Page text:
USIP describes the framework as follows - USIP-developed methodologies for measurement of the transformation from war to peace were recently used at the Department of State's Foreign Service Institute (FSI) and the US Army War College (AWC). At FSI, classes in the Integrated Conflict Analysis Framework (ICAF) are part of courses that aim to build an interagency community of professionals trained to participate in reconstruction and stabilization operations. ICAF incorporates USIP's conflict transformation framework, which tracks drivers of conflict and institutional performance. At the AWC, a recent workshop used USIP's measurement framework for a hypothetical scenario on Chad.
Dennis Skocz, a specialist on strategic planning and professional development, lauded the USIP framework. "The concepts are clear, intuitive, and flexible. Aspects of a conflict that might be ignored using a stove-piped approach to lining up tasks come out through the analysis, allowing for a holistic response to situations that typically involve many 'moving pieces,'" he said. "As for the metric framework, it's an idea whose time has clearly come. It combines the sophistication that comes from almost two years of development along with a foundation in the conflict analysis that USIP has pioneered."
In January 2008, the US Departments of State and Defense requested that the United States Institute of Peace conduct an independent assessment of the process by which projects funded under Section 1207 of the National Defense Authorization Acts of FY 2006 and FY 2007 were developed, reviewed, and approved for funding. They asked that the study include recommendations for changes in the application and approval procedures to ensure that project proposals were reviewed through an efficient, transparent, and well-understood interagency process. The Institute agreed to conduct the study because the 1207 program is an example of the US military's growing involvement in integrated "whole-of-government" approaches to US security assistance programs. The study is based on interviews with staff members of the Senate and House Armed Services and Foreign Affairs Committees and representatives from the Office of Secretary of Defense, the Joint Chiefs of Staff, the Department of State, and the US Agency for International Development.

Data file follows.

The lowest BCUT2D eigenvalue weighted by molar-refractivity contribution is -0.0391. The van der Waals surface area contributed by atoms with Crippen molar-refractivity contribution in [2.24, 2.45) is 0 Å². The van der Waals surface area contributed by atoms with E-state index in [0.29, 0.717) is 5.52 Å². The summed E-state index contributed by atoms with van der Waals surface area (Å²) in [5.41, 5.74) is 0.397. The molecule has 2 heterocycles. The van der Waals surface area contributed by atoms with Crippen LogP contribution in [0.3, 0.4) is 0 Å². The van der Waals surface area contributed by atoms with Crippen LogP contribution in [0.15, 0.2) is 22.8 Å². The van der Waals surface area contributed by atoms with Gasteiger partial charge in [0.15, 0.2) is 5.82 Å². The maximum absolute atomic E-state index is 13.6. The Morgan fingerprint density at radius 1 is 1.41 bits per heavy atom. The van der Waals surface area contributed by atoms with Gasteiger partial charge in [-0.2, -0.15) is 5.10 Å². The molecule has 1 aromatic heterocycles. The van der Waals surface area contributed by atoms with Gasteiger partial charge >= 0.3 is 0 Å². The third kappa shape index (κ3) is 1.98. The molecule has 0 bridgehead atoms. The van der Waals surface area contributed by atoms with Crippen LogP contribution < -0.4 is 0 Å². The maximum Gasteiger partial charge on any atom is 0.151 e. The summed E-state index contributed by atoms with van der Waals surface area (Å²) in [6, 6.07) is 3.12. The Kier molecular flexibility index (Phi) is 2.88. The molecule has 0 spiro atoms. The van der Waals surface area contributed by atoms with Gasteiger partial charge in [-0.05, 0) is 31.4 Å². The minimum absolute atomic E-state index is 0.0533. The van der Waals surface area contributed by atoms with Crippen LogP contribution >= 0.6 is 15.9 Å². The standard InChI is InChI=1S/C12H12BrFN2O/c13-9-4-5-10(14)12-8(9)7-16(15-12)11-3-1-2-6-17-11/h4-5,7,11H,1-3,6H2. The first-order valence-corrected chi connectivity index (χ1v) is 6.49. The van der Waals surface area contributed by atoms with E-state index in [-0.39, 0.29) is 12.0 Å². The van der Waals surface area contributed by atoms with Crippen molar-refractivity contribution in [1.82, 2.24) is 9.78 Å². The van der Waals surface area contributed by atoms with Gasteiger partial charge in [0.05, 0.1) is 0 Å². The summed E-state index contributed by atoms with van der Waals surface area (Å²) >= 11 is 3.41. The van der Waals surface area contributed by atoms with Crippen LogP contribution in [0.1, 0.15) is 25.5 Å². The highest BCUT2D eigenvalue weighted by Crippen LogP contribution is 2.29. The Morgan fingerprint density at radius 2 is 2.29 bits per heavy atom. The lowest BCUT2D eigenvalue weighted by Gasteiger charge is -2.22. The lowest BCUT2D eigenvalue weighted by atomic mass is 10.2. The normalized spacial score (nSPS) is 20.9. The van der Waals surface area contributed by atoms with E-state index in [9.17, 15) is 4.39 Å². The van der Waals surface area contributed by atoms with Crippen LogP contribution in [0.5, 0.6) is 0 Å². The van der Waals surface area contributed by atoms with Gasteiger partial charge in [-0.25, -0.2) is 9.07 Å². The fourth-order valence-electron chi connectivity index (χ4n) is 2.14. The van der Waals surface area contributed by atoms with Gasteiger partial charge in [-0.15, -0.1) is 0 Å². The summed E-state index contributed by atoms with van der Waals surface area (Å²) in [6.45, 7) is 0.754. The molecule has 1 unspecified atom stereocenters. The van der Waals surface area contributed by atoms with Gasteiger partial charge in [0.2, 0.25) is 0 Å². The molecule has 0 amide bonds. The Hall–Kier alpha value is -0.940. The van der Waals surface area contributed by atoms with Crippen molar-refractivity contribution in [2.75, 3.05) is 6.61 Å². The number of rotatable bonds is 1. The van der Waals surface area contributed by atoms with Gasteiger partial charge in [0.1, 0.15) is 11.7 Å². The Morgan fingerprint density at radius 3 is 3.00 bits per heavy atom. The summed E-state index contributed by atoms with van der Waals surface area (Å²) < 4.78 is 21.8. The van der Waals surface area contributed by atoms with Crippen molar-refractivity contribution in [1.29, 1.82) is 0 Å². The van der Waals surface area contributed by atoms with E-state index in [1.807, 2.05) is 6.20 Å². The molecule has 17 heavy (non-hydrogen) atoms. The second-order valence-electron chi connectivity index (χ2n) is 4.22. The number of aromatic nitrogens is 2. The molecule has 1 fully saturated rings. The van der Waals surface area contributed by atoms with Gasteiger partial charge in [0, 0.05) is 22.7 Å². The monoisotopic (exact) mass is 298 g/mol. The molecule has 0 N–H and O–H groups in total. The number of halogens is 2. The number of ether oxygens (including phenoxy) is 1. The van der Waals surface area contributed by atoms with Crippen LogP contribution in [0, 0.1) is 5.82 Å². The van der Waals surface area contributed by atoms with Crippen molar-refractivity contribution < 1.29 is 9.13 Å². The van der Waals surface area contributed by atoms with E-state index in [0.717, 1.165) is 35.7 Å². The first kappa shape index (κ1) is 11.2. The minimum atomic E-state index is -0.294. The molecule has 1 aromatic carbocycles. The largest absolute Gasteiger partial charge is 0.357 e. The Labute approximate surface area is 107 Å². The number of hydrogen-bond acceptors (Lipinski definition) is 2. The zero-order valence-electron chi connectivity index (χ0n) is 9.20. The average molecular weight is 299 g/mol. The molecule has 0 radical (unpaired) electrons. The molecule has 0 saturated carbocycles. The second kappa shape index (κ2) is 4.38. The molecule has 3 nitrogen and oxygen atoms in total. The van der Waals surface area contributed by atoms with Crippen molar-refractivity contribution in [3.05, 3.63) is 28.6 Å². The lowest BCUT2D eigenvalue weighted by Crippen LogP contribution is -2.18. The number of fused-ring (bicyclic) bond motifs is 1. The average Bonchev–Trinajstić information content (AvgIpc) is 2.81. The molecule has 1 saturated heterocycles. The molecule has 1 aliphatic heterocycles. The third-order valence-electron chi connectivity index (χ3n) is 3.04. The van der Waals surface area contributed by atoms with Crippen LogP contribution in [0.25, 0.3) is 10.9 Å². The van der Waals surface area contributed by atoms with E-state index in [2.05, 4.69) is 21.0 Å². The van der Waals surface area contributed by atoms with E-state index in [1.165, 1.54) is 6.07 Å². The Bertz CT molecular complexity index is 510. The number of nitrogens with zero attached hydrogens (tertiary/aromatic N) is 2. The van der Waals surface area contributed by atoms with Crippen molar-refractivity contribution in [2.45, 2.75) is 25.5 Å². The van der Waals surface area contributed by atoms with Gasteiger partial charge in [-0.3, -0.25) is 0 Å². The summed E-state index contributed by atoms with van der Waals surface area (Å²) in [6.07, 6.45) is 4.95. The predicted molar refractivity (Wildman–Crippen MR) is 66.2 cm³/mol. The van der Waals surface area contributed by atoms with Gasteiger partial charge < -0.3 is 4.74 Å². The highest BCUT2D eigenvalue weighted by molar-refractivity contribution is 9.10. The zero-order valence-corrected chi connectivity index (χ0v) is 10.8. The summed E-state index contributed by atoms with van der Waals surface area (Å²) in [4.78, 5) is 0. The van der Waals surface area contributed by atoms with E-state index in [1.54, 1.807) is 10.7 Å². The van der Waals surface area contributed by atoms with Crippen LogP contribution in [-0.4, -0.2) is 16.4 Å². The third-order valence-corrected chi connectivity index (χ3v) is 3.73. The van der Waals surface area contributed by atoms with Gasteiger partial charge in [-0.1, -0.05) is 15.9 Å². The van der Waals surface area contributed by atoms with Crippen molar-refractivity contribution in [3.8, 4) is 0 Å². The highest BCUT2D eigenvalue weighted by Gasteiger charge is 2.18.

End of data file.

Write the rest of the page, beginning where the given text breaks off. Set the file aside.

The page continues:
USIP convened a groundbreaking conference on media and conflict in Iraq in Istanbul May 14-16, 2008. The event was part of the Institute's Iraq and its Neighbors project and was co-hosted by the Center for Sustainable Peace at Bahcesehir University in Istanbul.
Participants included media executives from Iraq and across the region. These executives, who represented entertainment, news, citizen media and new media technology, met with officials from the Iraqi government and international experts to explore media's effect on the conflict and vice versa.
The participants called for "a partnership between a government committed to freedom of expression and media committed to responsible use of the means of communication" to enable both to weather the current conflict and look forward to a more peaceful future.
The meeting resulted in a two-page "Istanbul Declaration" featuring specific recommendations whose implementation should be feasible within the next five years.